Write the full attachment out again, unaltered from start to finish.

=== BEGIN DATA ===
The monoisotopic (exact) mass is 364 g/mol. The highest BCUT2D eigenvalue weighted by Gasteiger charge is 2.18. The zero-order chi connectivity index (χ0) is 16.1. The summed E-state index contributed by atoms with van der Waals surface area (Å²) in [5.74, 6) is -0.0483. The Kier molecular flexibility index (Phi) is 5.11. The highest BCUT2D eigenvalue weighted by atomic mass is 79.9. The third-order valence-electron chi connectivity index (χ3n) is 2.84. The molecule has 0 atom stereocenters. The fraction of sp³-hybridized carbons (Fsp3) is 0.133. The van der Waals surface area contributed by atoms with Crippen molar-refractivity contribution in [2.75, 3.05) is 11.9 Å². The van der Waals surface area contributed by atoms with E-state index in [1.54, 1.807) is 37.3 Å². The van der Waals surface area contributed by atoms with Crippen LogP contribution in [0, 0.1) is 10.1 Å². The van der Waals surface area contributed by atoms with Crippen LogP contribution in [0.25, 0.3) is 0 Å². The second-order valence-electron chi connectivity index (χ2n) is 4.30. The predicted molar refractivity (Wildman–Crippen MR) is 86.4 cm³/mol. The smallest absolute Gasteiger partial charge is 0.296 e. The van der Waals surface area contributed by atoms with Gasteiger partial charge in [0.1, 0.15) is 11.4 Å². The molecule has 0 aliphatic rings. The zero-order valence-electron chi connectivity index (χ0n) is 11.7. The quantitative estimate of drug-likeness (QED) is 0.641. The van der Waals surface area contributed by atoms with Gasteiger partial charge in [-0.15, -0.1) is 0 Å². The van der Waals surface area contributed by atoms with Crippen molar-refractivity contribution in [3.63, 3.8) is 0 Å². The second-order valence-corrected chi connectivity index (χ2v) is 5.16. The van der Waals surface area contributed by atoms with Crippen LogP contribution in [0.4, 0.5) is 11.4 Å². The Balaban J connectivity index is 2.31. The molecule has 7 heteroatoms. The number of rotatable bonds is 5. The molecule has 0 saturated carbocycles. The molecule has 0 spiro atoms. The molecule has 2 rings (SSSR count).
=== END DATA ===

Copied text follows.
The monoisotopic (exact) mass is 364 g/mol. The highest BCUT2D eigenvalue weighted by Gasteiger charge is 2.18. The zero-order chi connectivity index (χ0) is 16.1. The summed E-state index contributed by atoms with van der Waals surface area (Å²) in [5.74, 6) is -0.0483. The Kier molecular flexibility index (Phi) is 5.11. The highest BCUT2D eigenvalue weighted by atomic mass is 79.9. The third-order valence-electron chi connectivity index (χ3n) is 2.84. The molecule has 0 atom stereocenters. The fraction of sp³-hybridized carbons (Fsp3) is 0.133. The van der Waals surface area contributed by atoms with Crippen molar-refractivity contribution in [2.75, 3.05) is 11.9 Å². The van der Waals surface area contributed by atoms with E-state index in [1.54, 1.807) is 37.3 Å². The van der Waals surface area contributed by atoms with Crippen LogP contribution in [0, 0.1) is 10.1 Å². The van der Waals surface area contributed by atoms with Crippen LogP contribution in [0.25, 0.3) is 0 Å². The second-order valence-electron chi connectivity index (χ2n) is 4.30. The predicted molar refractivity (Wildman–Crippen MR) is 86.4 cm³/mol. The smallest absolute Gasteiger partial charge is 0.296 e. The van der Waals surface area contributed by atoms with Gasteiger partial charge in [0.1, 0.15) is 11.4 Å². The molecule has 0 aliphatic rings. The zero-order valence-electron chi connectivity index (χ0n) is 11.7. The quantitative estimate of drug-likeness (QED) is 0.641. The van der Waals surface area contributed by atoms with Gasteiger partial charge in [-0.15, -0.1) is 0 Å². The van der Waals surface area contributed by atoms with Crippen molar-refractivity contribution in [3.63, 3.8) is 0 Å². The second-order valence-corrected chi connectivity index (χ2v) is 5.16. The van der Waals surface area contributed by atoms with Crippen LogP contribution in [0.4, 0.5) is 11.4 Å². The Balaban J connectivity index is 2.31. The molecule has 7 heteroatoms. The number of rotatable bonds is 5. The molecule has 0 saturated carbocycles. The molecule has 0 spiro atoms. The molecule has 2 rings (SSSR count).